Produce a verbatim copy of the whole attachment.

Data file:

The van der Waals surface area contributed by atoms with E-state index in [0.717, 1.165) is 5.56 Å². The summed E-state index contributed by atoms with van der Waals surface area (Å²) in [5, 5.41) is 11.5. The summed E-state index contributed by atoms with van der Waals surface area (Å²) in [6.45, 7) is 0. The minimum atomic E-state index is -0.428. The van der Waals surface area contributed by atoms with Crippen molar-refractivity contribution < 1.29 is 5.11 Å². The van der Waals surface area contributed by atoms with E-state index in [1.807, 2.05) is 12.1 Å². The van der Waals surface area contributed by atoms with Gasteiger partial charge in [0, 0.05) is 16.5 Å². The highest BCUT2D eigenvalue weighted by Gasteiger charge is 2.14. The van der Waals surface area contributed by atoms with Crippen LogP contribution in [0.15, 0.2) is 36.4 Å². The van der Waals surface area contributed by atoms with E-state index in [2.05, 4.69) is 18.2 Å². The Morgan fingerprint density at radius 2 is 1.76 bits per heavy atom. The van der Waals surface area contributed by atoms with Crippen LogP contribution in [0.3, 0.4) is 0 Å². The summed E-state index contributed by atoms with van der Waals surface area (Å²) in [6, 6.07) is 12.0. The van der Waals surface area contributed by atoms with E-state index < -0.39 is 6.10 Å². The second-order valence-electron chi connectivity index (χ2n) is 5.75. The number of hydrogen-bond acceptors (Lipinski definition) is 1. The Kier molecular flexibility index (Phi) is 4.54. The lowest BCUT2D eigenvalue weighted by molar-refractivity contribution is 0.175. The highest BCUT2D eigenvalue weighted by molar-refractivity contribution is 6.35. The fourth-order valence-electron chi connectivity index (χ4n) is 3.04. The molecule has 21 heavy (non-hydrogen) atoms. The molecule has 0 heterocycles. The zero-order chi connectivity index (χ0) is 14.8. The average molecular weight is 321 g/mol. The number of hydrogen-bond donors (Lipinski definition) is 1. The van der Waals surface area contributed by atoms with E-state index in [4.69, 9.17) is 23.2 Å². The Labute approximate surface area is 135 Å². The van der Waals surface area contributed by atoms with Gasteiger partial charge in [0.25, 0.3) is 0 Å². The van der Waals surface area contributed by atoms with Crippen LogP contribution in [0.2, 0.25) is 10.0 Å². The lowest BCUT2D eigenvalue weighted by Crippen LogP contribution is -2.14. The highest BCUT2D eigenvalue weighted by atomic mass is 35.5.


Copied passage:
The van der Waals surface area contributed by atoms with E-state index in [0.717, 1.165) is 5.56 Å². The summed E-state index contributed by atoms with van der Waals surface area (Å²) in [5, 5.41) is 11.5. The summed E-state index contributed by atoms with van der Waals surface area (Å²) in [6.45, 7) is 0. The minimum atomic E-state index is -0.428. The van der Waals surface area contributed by atoms with Crippen molar-refractivity contribution < 1.29 is 5.11 Å². The van der Waals surface area contributed by atoms with E-state index in [1.807, 2.05) is 12.1 Å². The van der Waals surface area contributed by atoms with Gasteiger partial charge in [0, 0.05) is 16.5 Å². The highest BCUT2D eigenvalue weighted by Gasteiger charge is 2.14. The van der Waals surface area contributed by atoms with Crippen LogP contribution in [0.15, 0.2) is 36.4 Å². The van der Waals surface area contributed by atoms with E-state index in [2.05, 4.69) is 18.2 Å². The Morgan fingerprint density at radius 2 is 1.76 bits per heavy atom. The van der Waals surface area contributed by atoms with Crippen LogP contribution in [0.3, 0.4) is 0 Å². The summed E-state index contributed by atoms with van der Waals surface area (Å²) in [6, 6.07) is 12.0. The van der Waals surface area contributed by atoms with E-state index < -0.39 is 6.10 Å². The second-order valence-electron chi connectivity index (χ2n) is 5.75. The number of hydrogen-bond acceptors (Lipinski definition) is 1. The Kier molecular flexibility index (Phi) is 4.54. The lowest BCUT2D eigenvalue weighted by molar-refractivity contribution is 0.175. The highest BCUT2D eigenvalue weighted by molar-refractivity contribution is 6.35. The fourth-order valence-electron chi connectivity index (χ4n) is 3.04. The molecule has 21 heavy (non-hydrogen) atoms. The molecule has 0 heterocycles. The zero-order chi connectivity index (χ0) is 14.8. The average molecular weight is 321 g/mol. The number of hydrogen-bond donors (Lipinski definition) is 1. The van der Waals surface area contributed by atoms with E-state index in [4.69, 9.17) is 23.2 Å². The Labute approximate surface area is 135 Å². The van der Waals surface area contributed by atoms with Gasteiger partial charge in [0.25, 0.3) is 0 Å². The van der Waals surface area contributed by atoms with Crippen LogP contribution in [0.2, 0.25) is 10.0 Å². The lowest BCUT2D eigenvalue weighted by Crippen LogP contribution is -2.14. The highest BCUT2D eigenvalue weighted by atomic mass is 35.5.